Are we missing the bigger opportunity?

We talk about data as though it has functionality all of its own. Data flows and gets interrupted and can be discrete or continuous, all while being corrupted, duplicate, clean and Big. But with all of the discussions about and focus on data, don’t we lose sight of something bigger?

Isn’t data just a way to describe our world and what happens in it…just a series of facts that describe ‘things’ and ‘events’?

If we give data more than its due, it is as though we’re describing human communication as a series of letters within words. It misses the point.

Building blocks

Data is the building block of functionality, functionality is the building block of applications, and applications are the building blocks of systems. An argument can be made that putting data on such a pedestal is about finding the common denominator. Maybe, but I would argue that too much focus on data masks the bigger picture and helps technology to be at odds with other parts of the enterprise. It drives a split between IT and Business.

It is often said that 75% of an organization’s technology budget is spent on maintaining legacy information systems. I’d bet most of that amount is just to maintain data, often seen as the organization’s ‘blood’. What if we flipped the pattern on its head? What if we started with what has to happen to make business successful and worked backward to what we need to describe that success? Perhaps we’d find that a big chunk of that spending on data is wasted.

Just the facts, ma’am

This is my quick representation of what an enterprise really does (in iterative cycles):

Only a small part is about data for data’s sake. After that, it becomes about what can be done with it. Maybe all data doesn’t need to be perfect and the information we can have in an instant is more valuable than information we can extract, massage, load and then serve up when everything comes together nicely. Maybe what we store isn’t as valuable as what we find in a pattern, outside of our enterprise, and only for a moment.

Can we take a different tack? What if we took an opportunistic approach to information technology that would force flexibility, speed and adaptability requirements on information that doesn’t need to be 100% perfect (Yes, there are some like transactions, financials and compliance/safety that must be accurate…I’m not talking about that).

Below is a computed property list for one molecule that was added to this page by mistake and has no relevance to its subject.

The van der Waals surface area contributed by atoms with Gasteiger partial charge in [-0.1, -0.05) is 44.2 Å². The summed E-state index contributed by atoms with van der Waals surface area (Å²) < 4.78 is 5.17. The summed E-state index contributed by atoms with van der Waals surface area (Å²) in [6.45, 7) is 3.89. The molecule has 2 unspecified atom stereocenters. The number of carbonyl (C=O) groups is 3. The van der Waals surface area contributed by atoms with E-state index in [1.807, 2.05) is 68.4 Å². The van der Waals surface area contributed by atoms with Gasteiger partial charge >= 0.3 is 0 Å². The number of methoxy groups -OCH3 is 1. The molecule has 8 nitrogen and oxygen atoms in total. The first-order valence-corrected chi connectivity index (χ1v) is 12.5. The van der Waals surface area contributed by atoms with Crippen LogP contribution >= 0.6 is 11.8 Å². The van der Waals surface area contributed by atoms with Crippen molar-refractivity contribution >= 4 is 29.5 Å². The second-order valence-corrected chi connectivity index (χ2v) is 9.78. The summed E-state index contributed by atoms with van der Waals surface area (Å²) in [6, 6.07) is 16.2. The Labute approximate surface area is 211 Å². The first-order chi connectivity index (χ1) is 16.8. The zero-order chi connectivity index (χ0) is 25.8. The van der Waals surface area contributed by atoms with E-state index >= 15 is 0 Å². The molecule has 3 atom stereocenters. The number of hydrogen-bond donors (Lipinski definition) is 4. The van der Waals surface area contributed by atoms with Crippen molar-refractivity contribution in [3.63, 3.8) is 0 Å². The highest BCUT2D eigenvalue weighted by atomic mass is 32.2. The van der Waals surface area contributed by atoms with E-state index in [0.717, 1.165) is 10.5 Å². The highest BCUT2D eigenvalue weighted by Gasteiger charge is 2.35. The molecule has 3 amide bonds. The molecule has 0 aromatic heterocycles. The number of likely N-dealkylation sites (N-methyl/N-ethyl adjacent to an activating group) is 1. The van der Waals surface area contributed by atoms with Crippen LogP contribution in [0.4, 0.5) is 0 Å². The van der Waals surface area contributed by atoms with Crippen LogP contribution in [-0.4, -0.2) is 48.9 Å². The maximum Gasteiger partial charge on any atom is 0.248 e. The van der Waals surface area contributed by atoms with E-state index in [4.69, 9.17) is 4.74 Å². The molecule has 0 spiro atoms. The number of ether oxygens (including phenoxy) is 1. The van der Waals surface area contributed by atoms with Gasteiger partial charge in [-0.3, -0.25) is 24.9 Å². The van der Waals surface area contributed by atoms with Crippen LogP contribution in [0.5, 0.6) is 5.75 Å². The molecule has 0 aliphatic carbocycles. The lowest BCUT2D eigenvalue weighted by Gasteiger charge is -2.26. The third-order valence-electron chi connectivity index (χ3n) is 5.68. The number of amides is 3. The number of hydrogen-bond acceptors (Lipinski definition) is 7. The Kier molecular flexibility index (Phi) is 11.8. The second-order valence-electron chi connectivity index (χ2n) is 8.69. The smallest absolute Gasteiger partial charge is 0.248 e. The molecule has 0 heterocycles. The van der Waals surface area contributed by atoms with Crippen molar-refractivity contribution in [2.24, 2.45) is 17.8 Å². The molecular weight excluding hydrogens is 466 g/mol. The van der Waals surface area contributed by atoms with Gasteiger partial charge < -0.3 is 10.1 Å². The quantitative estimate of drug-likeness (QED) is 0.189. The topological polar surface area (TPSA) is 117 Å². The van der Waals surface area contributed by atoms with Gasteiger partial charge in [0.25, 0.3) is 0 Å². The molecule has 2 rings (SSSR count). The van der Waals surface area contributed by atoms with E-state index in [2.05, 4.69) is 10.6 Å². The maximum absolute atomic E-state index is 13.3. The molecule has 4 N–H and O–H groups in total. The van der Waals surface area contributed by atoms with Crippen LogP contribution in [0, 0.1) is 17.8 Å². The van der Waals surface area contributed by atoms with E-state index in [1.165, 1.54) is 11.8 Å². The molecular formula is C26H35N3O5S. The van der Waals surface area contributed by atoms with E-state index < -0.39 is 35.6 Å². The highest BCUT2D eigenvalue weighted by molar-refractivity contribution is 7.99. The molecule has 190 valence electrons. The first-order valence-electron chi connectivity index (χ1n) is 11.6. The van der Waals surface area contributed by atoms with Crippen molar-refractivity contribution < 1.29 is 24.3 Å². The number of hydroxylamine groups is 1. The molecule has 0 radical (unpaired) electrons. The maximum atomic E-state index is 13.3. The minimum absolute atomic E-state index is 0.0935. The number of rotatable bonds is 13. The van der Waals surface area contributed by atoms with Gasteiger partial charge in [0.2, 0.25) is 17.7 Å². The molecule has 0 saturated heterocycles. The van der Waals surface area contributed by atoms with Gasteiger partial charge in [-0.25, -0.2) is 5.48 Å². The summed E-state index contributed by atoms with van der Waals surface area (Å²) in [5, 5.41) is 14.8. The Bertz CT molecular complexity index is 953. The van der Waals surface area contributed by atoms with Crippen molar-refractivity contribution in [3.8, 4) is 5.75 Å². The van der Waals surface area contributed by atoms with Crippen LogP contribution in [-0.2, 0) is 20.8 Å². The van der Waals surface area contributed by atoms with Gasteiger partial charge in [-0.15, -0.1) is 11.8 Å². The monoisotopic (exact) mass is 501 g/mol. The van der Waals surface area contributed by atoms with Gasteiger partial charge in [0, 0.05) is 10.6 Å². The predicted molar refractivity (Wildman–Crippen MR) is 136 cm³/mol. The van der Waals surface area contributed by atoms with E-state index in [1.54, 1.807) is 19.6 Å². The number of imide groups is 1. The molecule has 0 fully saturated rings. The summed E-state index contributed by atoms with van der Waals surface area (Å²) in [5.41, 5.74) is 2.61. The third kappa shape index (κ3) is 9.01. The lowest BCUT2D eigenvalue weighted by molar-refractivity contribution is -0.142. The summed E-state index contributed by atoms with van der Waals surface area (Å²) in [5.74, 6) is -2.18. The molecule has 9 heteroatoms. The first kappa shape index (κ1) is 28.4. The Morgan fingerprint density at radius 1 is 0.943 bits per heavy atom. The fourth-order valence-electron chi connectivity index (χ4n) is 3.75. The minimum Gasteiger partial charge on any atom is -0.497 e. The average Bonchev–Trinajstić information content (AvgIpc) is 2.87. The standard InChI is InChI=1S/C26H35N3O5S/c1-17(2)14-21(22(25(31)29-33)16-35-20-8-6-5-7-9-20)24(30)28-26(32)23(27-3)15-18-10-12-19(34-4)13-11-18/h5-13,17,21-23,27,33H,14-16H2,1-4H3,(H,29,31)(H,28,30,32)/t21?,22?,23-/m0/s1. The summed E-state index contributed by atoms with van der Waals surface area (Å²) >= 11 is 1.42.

New building blocks

Businesses that take a front-to-back approach see the world through what gives them a reason to exist…creating value. They have a constantly updated model that sits at the center of their business universe, taking input from many sources, enabling analysis, looking for patterns, establishing norms, destroying norms, enabling decisions and providing feedback to sources like a living, breathing beast.

This means that as business shifts one direction or another it can be immediately perceived; relative movement as important as quantitative values. Important events are immediately identified in the context in which they occurred. Patterns matter and not just discreet numbers. Accuracy and completeness takes a back seat if timing matters more and action must be fast.

Data, then, isn’t the blood…it is the food that is required for the machine to function at optimal level. Bad food causes digestive problems just like bad data causes bad decisions. Too little food and the organization can’t make decisions when necessary.

Putting too much focus on data causes us to miss the bigger picture of the ecosystem that data only describes and doesn’t drive. How much better could we be at business if we focused on the the end goal and acted opportunistically with information?


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Categories: Data Analytics / Big Data, Infrastructure

Author:Chris Taylor

Reimagining the way work is done through big data, analytics, and event processing. There's no end to what we can change and improve. I wear myself out...

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2 Comments on “Are we missing the bigger opportunity?”

  1. July 14, 2012 at 1:10 am #


    Chris – can we get in direct contact please?

    Brian (in Sweden)
    Alias Sir George the Dragon Slayer
    Knighted in Canadian Dragons’ Den 2009


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